A Glimpse of Hanna – Developing Character Through Writing Exercises

I’ve had people ask for excerpts of Unspeakable. I’m hesitant to do that at this point. I want people to get to know my characters, but also don’t want to create spoilers.

Before writing Unspeakable, I sketched out the backstories of all of my characters. I even typed out scenes to help me get to know my characters better. Here’s one that I did for Hanna. I hope you enjoy it.

Dianna Agron looking a lot like Hanna Rutherford
Dianna Agron looking a lot like Hanna Rutherford


Approximately eight years before Unspeakable …


They’re not fighting. It’s worse than that – they’re devoid of anything friendly. Every creek of the house pinches my shoulder blades closer together. Like the tick of a trigger waiting to release. Something will prompt a blow up, it’s just a matter of what.


Not a good time to ask for anything. But I have a job interview tomorrow and need to know if I can get a ride. The bus only runs once an hour on a Sunday, so I’m hoping to avoid having to arrive 45-minutes early.


Mom is polishing the already clean counter top, her nostrils flared, the muscles in her arm quiver. I clear my throat. Barely a sound escapes. But it’s enough. She stops – cold.


I inch backward, regretting my decision. I can find a way to keep myself warm in -30 Celsius weather. I’ll find a bus shelter or something. At least the three walls of glass cut the sharp wind. I can handle the cold – well, the kind related to the weather anyway.


But it’s too late. I’m committed. “What..is..it, Hanna?” she asks without turning, her back rigid.


I squeak out my request, trying to explain. My words tumble over each other.


It’s no matter. My mother breathes out a fiery of angry words. I’m lazy. I’m inconsiderate. I’m selfish. I’ve heard it all before. As she unleashes on me, I stand, stoic as possible. Any retort I give will just fuel her anger. I spare a surreptitious glance at my father, curled over a book in his armchair in the living room. A pain greater than my mother’s fury? My father’s curtain of indifference.

So Why No Novels With Speech Therapist Protagonists?

As I had mentioned in my post on How I Came To Write Unspeakable, the seed of the idea for my novel was inspired by a comment made by my esteemed colleague, CBW (or as I like to say, CB-Dub). CBW astutely observed that there were no speech-language pathologists (SLP) as protagonists in novels. In fact, she wished that someone out there, for once, would portray us as the sexy creatures that we are (or would like to think we are). Hence, the seed was planted and I began writing Unspeakable (click here for my post on how it went from the seed of an idea to a full-length manuscript).

Part way through the writing process, I did a Google search on speech-language pathologists as protagonists and came across this post by the Speech Dudes. It’s a bit dated, but I like the humor and they too have noticed the same thing. We can be sexy and exciting! Just give us a chance!

So, I hope to heed the call with Unspeakable. Hanna is a bit naïve at the outset (as most of us are) and overwhelmed with the demands of the job and the diverse clientele that many of us are expected to serve. (You wouldn’t ask a Neurologist to be an expert in Gynecology, yet the same SLP may see a child with autism, an adult with Aphasia, a person with feeding issues, and person who stutters all in the same day.) She flounders at first, but her heart is in the right place – she wants to ‘save’ all of her patients, but as any seasoned professional knows, that just isn’t possible.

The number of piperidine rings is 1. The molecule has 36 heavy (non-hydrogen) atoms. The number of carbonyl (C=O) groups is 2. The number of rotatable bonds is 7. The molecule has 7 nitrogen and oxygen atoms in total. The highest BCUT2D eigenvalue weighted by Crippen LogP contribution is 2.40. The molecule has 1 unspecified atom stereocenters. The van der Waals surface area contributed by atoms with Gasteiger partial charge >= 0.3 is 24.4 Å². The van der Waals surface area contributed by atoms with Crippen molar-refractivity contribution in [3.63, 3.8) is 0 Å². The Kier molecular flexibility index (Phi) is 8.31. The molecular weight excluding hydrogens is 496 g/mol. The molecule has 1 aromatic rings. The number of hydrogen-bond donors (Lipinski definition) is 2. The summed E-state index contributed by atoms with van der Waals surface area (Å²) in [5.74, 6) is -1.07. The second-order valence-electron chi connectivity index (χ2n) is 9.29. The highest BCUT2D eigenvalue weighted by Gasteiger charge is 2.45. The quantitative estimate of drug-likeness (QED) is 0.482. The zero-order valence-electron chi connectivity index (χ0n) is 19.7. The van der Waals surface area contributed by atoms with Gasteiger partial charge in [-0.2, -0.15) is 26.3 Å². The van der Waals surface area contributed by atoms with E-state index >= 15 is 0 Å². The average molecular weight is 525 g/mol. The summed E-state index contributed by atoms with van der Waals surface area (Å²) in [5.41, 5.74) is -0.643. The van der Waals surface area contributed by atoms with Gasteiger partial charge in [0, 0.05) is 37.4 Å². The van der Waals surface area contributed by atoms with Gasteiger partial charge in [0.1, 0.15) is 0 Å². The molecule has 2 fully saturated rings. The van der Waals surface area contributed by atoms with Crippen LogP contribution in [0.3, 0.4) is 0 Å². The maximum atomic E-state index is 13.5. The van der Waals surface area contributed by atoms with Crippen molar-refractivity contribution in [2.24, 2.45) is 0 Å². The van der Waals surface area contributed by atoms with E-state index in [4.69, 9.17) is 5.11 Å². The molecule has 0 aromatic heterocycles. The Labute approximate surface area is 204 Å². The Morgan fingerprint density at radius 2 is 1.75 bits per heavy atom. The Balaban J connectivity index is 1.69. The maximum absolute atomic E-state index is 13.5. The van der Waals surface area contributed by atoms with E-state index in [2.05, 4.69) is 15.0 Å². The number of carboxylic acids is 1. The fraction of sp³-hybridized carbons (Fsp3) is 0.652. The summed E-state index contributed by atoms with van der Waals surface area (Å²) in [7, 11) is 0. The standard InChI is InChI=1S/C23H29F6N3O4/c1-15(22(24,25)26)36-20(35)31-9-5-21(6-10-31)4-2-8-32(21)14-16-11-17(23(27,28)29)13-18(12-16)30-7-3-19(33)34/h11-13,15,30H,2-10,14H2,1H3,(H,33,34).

And so, I leave you with this. The Speech Dudes contributed some scenes of the SLP as the protagonist and I thought I would contribute my own, tongue-in-cheek version, for CBW. She has often teased me that there should be a sexy scene with ‘a dangling uvula’. We’ve had several fits of laughter in the clinic cafeteria about this, but I still refuse to put such a scene in my novel. But here’s one, just for fun (and yes, it’s meant to be cheesy and ridiculous!) Enjoy!

“Come closer,” she said, leaning towards him.

He inched closer, but the small distance between them seemed like a giant chasm. She needed him to be near her. She placed her latex gloved hand firmly on his cheek and urged him toward her.

He couldn’t deny her. If this is what she wanted, he had to comply.

“Good,” she whispered. She could feel his breath flutter against her skin. “Now open for me.”

He parted his soft lips, revealing the moist expanse of his mouth. Finally, she had what she wanted. An unobstructed view of his supple tongue, and there, nestled in the back, between the perfectly rounded orbs of his tonsils, their presence simply highlighting the immense size of the long and ample rod-like structure dangling there. That which gives a special vibration to our words, our sounds; the epicenter of the mouth: his glorious uvula.

The Speech Dudes

In a recent press release from The Association of American Publishers, it’s clear that digital downloads of books to mass market reading devices continues apace. From February 2010 to 2011, there has been a 202.3% increase in sales of eBooks. Not only that, eBooks are now ranked as the number one format for all categories of trade publishing, which includes adult hardcover, adult paperbacks, adult mass market, children’s/young adult hardcover, and children’s/young adult paperbacks. For those who like their number to be preceded by a $ symbol, eBooks raked in over $90 million in cold, hard cash over the year.

e-book imahe

Yet amongst the plethora of vampires, werewolves, wimpy kids, celebrity chefs, management gurus, and impossible heroines, there doesn’t appear to be ONE protagonist who is a Speech Therapist. Not one. Now, if a Whitehouse chef can be the main character in a story (e.g. “Eggsecutive Orders”) why not a…

View original post 511 more words